In the rush to develop feature-rich software security is taking a back seat in the minds of software developers.
Information security expert, Professor Eugene Spafford, from Purdue University in the US, blamed poor design for the increasing number of vulnerabilities and predicted a "software-related catastophe", unless security coding and design principles were enacted by researchers and teachers in the area of software development.
Melbourne-based independent developer Bill Tinker agreed security can take a back seat in software development, but said it takes "considerable effort" to implement security, which is why it is sometimes ignored.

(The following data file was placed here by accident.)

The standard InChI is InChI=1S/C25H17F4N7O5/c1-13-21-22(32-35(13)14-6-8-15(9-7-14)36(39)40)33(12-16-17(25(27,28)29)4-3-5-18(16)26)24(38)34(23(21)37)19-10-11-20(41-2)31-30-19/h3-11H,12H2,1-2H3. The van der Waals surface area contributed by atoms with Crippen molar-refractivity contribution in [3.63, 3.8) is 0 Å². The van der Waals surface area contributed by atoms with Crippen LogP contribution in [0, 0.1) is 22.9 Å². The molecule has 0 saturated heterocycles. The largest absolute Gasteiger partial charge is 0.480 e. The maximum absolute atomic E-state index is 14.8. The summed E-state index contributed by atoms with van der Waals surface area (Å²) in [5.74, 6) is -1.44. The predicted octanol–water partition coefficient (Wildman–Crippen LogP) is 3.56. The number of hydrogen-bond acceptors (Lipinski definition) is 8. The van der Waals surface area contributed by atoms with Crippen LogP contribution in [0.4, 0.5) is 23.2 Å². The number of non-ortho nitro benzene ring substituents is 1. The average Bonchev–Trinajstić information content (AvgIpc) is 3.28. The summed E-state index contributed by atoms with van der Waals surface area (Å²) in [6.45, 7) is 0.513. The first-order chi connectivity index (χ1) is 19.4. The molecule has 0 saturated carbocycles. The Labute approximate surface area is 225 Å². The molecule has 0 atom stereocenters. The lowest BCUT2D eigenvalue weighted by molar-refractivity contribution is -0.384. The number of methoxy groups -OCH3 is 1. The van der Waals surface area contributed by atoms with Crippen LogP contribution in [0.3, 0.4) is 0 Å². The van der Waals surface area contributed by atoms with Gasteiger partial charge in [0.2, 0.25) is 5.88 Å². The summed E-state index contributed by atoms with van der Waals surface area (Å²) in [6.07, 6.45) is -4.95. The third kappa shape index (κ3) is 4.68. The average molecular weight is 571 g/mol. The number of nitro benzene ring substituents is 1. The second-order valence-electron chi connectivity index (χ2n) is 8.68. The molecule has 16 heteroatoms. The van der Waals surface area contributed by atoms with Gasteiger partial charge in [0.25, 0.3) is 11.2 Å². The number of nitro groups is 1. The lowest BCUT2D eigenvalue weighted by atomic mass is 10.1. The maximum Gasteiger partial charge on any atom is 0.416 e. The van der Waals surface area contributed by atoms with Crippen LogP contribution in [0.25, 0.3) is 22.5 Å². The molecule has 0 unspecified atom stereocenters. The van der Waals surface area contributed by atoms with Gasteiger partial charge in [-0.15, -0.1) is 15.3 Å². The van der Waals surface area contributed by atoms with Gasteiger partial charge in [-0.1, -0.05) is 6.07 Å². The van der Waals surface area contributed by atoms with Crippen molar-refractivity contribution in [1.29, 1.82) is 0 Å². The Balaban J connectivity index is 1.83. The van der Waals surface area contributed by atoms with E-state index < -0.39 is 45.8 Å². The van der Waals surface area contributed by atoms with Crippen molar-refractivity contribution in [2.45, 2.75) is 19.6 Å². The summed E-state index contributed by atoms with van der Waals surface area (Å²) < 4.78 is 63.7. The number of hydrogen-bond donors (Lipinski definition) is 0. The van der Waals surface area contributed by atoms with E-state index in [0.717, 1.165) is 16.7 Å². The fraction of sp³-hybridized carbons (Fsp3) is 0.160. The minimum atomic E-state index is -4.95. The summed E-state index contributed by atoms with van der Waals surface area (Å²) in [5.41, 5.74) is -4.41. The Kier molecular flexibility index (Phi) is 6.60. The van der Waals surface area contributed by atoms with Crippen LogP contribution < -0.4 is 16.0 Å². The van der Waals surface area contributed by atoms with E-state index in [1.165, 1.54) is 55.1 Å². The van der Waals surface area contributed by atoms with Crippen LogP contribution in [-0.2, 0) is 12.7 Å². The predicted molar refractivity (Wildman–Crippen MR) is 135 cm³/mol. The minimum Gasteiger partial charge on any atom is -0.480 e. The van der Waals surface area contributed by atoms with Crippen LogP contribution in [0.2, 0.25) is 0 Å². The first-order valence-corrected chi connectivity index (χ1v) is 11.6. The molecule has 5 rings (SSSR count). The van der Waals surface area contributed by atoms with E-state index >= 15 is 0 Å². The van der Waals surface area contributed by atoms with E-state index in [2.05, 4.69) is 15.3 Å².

"I think the situation is equivalent to backing up -- it won't be until somebody gets hit that they will see the value in going through the effort," he said.
Australian Software Metrics Association past president and Charismatek Software Metrics managing director, Paul Radford said software is becoming more complex and extra discipline is needed within more agile methodologies.
"We need overall control mechanisms that facilitate more agile processes. Also, impatience and new age gurus lead to greater hype and hope, with less discipline in design, architecture and security."